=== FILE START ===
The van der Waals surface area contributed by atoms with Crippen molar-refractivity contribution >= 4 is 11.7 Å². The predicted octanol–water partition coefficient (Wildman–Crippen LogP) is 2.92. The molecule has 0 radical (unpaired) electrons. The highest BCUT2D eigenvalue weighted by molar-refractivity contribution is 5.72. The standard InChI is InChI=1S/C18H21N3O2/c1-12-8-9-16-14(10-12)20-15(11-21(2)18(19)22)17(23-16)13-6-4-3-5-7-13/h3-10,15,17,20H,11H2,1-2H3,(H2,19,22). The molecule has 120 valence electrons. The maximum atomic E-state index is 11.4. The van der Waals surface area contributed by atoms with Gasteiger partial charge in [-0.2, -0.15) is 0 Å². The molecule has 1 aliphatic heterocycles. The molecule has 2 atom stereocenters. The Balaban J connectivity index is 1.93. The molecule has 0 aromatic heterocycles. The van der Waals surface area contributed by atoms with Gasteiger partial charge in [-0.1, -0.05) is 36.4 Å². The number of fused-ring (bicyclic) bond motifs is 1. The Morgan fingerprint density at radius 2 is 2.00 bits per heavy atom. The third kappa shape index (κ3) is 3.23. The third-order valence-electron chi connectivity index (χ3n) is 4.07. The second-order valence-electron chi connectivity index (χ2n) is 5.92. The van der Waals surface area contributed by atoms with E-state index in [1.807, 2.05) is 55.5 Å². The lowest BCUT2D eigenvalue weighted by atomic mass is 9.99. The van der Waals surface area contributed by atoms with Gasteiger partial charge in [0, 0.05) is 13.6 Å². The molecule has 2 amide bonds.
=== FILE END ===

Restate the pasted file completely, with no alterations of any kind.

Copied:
The van der Waals surface area contributed by atoms with Crippen molar-refractivity contribution >= 4 is 11.7 Å². The predicted octanol–water partition coefficient (Wildman–Crippen LogP) is 2.92. The molecule has 0 radical (unpaired) electrons. The highest BCUT2D eigenvalue weighted by molar-refractivity contribution is 5.72. The standard InChI is InChI=1S/C18H21N3O2/c1-12-8-9-16-14(10-12)20-15(11-21(2)18(19)22)17(23-16)13-6-4-3-5-7-13/h3-10,15,17,20H,11H2,1-2H3,(H2,19,22). The molecule has 120 valence electrons. The maximum atomic E-state index is 11.4. The van der Waals surface area contributed by atoms with Gasteiger partial charge in [-0.2, -0.15) is 0 Å². The molecule has 1 aliphatic heterocycles. The molecule has 2 atom stereocenters. The Balaban J connectivity index is 1.93. The molecule has 0 aromatic heterocycles. The van der Waals surface area contributed by atoms with Gasteiger partial charge in [-0.1, -0.05) is 36.4 Å². The number of fused-ring (bicyclic) bond motifs is 1. The Morgan fingerprint density at radius 2 is 2.00 bits per heavy atom. The third kappa shape index (κ3) is 3.23. The third-order valence-electron chi connectivity index (χ3n) is 4.07. The second-order valence-electron chi connectivity index (χ2n) is 5.92. The van der Waals surface area contributed by atoms with E-state index in [1.807, 2.05) is 55.5 Å². The lowest BCUT2D eigenvalue weighted by atomic mass is 9.99. The van der Waals surface area contributed by atoms with Gasteiger partial charge in [0, 0.05) is 13.6 Å². The molecule has 2 amide bonds.